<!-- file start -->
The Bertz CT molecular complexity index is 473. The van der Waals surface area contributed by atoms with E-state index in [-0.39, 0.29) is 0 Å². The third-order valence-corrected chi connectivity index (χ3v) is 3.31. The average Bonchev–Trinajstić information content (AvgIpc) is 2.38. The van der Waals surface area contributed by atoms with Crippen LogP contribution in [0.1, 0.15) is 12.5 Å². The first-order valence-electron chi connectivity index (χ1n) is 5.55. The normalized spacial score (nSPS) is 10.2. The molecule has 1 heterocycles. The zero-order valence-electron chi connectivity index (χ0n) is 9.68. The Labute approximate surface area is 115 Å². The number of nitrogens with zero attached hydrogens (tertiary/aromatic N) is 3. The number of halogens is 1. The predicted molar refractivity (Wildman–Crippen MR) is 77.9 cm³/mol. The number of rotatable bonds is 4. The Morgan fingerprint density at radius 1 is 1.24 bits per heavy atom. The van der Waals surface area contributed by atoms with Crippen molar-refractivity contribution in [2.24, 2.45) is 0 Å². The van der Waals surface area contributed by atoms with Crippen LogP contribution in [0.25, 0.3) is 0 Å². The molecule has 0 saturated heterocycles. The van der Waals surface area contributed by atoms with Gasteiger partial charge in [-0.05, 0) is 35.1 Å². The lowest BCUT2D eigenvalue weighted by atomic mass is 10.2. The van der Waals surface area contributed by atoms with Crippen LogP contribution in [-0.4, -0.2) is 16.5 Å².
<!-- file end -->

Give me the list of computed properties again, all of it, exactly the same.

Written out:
The Bertz CT molecular complexity index is 473. The van der Waals surface area contributed by atoms with E-state index in [-0.39, 0.29) is 0 Å². The third-order valence-corrected chi connectivity index (χ3v) is 3.31. The average Bonchev–Trinajstić information content (AvgIpc) is 2.38. The van der Waals surface area contributed by atoms with Crippen LogP contribution in [0.1, 0.15) is 12.5 Å². The first-order valence-electron chi connectivity index (χ1n) is 5.55. The normalized spacial score (nSPS) is 10.2. The molecule has 1 heterocycles. The zero-order valence-electron chi connectivity index (χ0n) is 9.68. The Labute approximate surface area is 115 Å². The number of nitrogens with zero attached hydrogens (tertiary/aromatic N) is 3. The number of halogens is 1. The predicted molar refractivity (Wildman–Crippen MR) is 77.9 cm³/mol. The number of rotatable bonds is 4. The Morgan fingerprint density at radius 1 is 1.24 bits per heavy atom. The van der Waals surface area contributed by atoms with Crippen molar-refractivity contribution in [2.24, 2.45) is 0 Å². The van der Waals surface area contributed by atoms with Crippen LogP contribution in [0.25, 0.3) is 0 Å². The molecule has 0 saturated heterocycles. The van der Waals surface area contributed by atoms with Gasteiger partial charge in [-0.05, 0) is 35.1 Å². The lowest BCUT2D eigenvalue weighted by atomic mass is 10.2. The van der Waals surface area contributed by atoms with Crippen LogP contribution in [-0.4, -0.2) is 16.5 Å².